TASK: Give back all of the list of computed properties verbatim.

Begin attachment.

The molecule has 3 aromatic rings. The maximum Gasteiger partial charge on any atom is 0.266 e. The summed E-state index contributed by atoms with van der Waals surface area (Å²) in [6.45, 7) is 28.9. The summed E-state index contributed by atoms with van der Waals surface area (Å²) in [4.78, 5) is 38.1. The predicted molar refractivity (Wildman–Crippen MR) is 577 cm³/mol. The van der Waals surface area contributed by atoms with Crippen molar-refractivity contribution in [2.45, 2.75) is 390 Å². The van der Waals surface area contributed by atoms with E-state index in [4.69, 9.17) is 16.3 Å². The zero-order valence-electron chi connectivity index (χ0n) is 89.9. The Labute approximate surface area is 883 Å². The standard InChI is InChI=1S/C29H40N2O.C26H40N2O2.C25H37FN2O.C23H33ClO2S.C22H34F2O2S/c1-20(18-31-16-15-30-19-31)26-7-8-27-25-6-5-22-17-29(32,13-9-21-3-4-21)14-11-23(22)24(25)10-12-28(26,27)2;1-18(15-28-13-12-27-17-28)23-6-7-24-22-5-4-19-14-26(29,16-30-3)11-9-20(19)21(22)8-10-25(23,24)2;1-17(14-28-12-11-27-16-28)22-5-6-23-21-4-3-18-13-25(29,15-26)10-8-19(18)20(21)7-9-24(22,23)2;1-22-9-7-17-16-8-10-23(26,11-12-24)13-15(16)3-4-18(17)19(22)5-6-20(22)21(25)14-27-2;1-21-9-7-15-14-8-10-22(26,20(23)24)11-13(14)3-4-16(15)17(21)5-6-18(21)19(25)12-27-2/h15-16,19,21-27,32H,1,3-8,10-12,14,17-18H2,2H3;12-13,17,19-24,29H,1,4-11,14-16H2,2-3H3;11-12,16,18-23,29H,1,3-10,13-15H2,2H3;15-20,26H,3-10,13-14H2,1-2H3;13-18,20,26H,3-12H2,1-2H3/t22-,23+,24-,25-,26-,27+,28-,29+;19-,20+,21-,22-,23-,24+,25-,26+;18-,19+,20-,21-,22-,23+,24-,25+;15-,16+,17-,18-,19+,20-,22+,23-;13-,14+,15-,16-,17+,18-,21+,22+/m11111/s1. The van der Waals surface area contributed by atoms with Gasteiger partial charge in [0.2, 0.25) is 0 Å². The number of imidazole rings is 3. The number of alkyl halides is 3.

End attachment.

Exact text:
The molecule has 3 aromatic rings. The maximum Gasteiger partial charge on any atom is 0.266 e. The summed E-state index contributed by atoms with van der Waals surface area (Å²) in [6.45, 7) is 28.9. The summed E-state index contributed by atoms with van der Waals surface area (Å²) in [4.78, 5) is 38.1. The predicted molar refractivity (Wildman–Crippen MR) is 577 cm³/mol. The van der Waals surface area contributed by atoms with Crippen molar-refractivity contribution in [2.45, 2.75) is 390 Å². The van der Waals surface area contributed by atoms with E-state index in [4.69, 9.17) is 16.3 Å². The zero-order valence-electron chi connectivity index (χ0n) is 89.9. The Labute approximate surface area is 883 Å². The standard InChI is InChI=1S/C29H40N2O.C26H40N2O2.C25H37FN2O.C23H33ClO2S.C22H34F2O2S/c1-20(18-31-16-15-30-19-31)26-7-8-27-25-6-5-22-17-29(32,13-9-21-3-4-21)14-11-23(22)24(25)10-12-28(26,27)2;1-18(15-28-13-12-27-17-28)23-6-7-24-22-5-4-19-14-26(29,16-30-3)11-9-20(19)21(22)8-10-25(23,24)2;1-17(14-28-12-11-27-16-28)22-5-6-23-21-4-3-18-13-25(29,15-26)10-8-19(18)20(21)7-9-24(22,23)2;1-22-9-7-17-16-8-10-23(26,11-12-24)13-15(16)3-4-18(17)19(22)5-6-20(22)21(25)14-27-2;1-21-9-7-15-14-8-10-22(26,20(23)24)11-13(14)3-4-16(15)17(21)5-6-18(21)19(25)12-27-2/h15-16,19,21-27,32H,1,3-8,10-12,14,17-18H2,2H3;12-13,17,19-24,29H,1,4-11,14-16H2,2-3H3;11-12,16,18-23,29H,1,3-10,13-15H2,2H3;15-20,26H,3-10,13-14H2,1-2H3;13-18,20,26H,3-12H2,1-2H3/t22-,23+,24-,25-,26-,27+,28-,29+;19-,20+,21-,22-,23-,24+,25-,26+;18-,19+,20-,21-,22-,23+,24-,25+;15-,16+,17-,18-,19+,20-,22+,23-;13-,14+,15-,16-,17+,18-,21+,22+/m11111/s1. The van der Waals surface area contributed by atoms with Gasteiger partial charge in [0.2, 0.25) is 0 Å². The number of imidazole rings is 3. The number of alkyl halides is 3.